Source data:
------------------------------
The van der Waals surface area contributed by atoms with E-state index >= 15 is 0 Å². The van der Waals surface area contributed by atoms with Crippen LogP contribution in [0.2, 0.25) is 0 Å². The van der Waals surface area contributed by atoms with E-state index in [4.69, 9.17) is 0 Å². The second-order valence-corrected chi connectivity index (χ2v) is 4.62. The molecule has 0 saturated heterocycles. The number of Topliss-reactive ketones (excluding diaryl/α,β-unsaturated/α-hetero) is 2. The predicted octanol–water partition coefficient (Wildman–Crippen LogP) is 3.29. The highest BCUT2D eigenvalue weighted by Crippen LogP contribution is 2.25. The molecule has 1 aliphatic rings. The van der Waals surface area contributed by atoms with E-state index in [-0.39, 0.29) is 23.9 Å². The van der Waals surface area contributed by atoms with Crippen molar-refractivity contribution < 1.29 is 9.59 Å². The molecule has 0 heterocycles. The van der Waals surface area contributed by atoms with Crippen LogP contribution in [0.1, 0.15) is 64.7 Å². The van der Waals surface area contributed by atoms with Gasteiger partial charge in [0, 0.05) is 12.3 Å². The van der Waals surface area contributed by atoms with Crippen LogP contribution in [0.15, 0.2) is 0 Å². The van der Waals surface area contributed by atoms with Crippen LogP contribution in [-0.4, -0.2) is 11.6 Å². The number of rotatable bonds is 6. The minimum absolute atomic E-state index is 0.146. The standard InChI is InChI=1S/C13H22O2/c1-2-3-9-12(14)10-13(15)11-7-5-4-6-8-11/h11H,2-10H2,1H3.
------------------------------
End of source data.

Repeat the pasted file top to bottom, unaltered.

The van der Waals surface area contributed by atoms with E-state index >= 15 is 0 Å². The van der Waals surface area contributed by atoms with Crippen LogP contribution in [0.2, 0.25) is 0 Å². The van der Waals surface area contributed by atoms with E-state index in [4.69, 9.17) is 0 Å². The second-order valence-corrected chi connectivity index (χ2v) is 4.62. The molecule has 0 saturated heterocycles. The number of Topliss-reactive ketones (excluding diaryl/α,β-unsaturated/α-hetero) is 2. The predicted octanol–water partition coefficient (Wildman–Crippen LogP) is 3.29. The highest BCUT2D eigenvalue weighted by Crippen LogP contribution is 2.25. The molecule has 1 aliphatic rings. The van der Waals surface area contributed by atoms with E-state index in [-0.39, 0.29) is 23.9 Å². The van der Waals surface area contributed by atoms with Crippen molar-refractivity contribution < 1.29 is 9.59 Å². The molecule has 0 heterocycles. The van der Waals surface area contributed by atoms with Crippen LogP contribution in [0.1, 0.15) is 64.7 Å². The van der Waals surface area contributed by atoms with Gasteiger partial charge in [0, 0.05) is 12.3 Å². The van der Waals surface area contributed by atoms with Crippen LogP contribution in [0.15, 0.2) is 0 Å². The van der Waals surface area contributed by atoms with Crippen LogP contribution in [-0.4, -0.2) is 11.6 Å². The number of rotatable bonds is 6. The minimum absolute atomic E-state index is 0.146. The standard InChI is InChI=1S/C13H22O2/c1-2-3-9-12(14)10-13(15)11-7-5-4-6-8-11/h11H,2-10H2,1H3.